Cookies on this website

We use cookies to ensure that we give you the best experience on our website. If you click 'Accept all cookies' we'll assume that you are happy to receive all cookies and you won't see this message again. If you click 'Reject all non-essential cookies' only necessary cookies providing core functionality such as security, network management, and accessibility will be enabled. Click 'Find out more' for information on how to change your cookie settings.

Isolates of lymphocytic choriomeningitis virus (LCMV) that elicit a cytotoxic T-lymphocyte response (CTL+) have been compared with isolates that suppress the CTL response (CTL-) in an effort to map this phenotype. A single amino acid change in the glycoprotein of the LCMV Armstrong (ARM) strain is consistently associated with the CTL- trait and the ability of the virus to persist (P+). The CTL+ P- parental strain spontaneously gives rise to CTL- P+ variants within lymphoid tissues of mice persistently infected from birth. To map the structural basis of the phenotype, the complete RNA sequence of LCMV ARM 53b (CTL+) was compared with that of its variant ARM clone 13 (CTL-). Differences in 5 of 10,600 nucleotides were found. Three changes are noted in the large L RNA segment, and two are noted in the small S RNA segment. Only two of the changes distinguishing CTL+ from CTL- isolates affect amino acid coding: lysine to glutamine at amino acid 1079 of the polymerase protein, and phenylalanine to leucine at amino acid 260 of the envelope glycoprotein (GP). We also analyzed two additional CTL- variants and four spontaneous CTL+ revertants. All three CTL- variants differ from the original CTL+ parental strain at GP amino acid 260, indicating that this amino acid change is consistently associated with the CTL- phenotype. By contrast the other four mutations in LCMV are not associated with the CTL- phenotype. Sequence analysis of the coding regions of four CTL+ revertants of ARM clone 13 did not reveal back mutations at the GP 260 locus. This finding indicates that the GP 260 mutation is necessary but not sufficient for a CTL- P+ phenotype and that the reversion to CTL+ P- is likely either due to secondary mutations in other regions of the viral genome or to quasispecies within the revertant population that make significant contributions to the phenotype.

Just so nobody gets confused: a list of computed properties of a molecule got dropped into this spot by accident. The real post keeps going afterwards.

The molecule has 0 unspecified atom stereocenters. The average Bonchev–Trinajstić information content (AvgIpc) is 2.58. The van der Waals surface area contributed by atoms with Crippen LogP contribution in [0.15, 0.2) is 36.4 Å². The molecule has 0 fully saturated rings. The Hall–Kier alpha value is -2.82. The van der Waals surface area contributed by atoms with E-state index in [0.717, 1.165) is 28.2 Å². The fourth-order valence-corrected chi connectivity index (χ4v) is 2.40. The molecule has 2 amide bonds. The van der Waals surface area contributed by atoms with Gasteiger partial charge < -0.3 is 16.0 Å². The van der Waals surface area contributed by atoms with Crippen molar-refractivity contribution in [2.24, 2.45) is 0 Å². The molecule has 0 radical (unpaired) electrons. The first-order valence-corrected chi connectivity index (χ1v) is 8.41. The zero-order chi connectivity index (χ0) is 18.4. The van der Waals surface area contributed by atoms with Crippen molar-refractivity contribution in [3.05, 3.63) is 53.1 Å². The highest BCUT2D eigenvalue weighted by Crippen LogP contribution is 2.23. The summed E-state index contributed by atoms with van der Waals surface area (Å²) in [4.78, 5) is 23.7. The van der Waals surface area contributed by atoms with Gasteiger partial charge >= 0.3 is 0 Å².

Original publication




Journal article


Journal of virology

Publication Date





1863 - 1869


Department of Neuropharmacology, Scripps Clinic and Research Foundation, La Jolla, California 92037.


T-Lymphocytes, Cytotoxic, Clone Cells, Animals, Mice, Inbred BALB C, Mice, Lymphocytic choriomeningitis virus, Lymphocytic Choriomeningitis, Recurrence, Glycoproteins, Viral Envelope Proteins, RNA, Viral, Amino Acid Sequence, Base Sequence, Phenotype, Mutation, Molecular Sequence Data, Cricetinae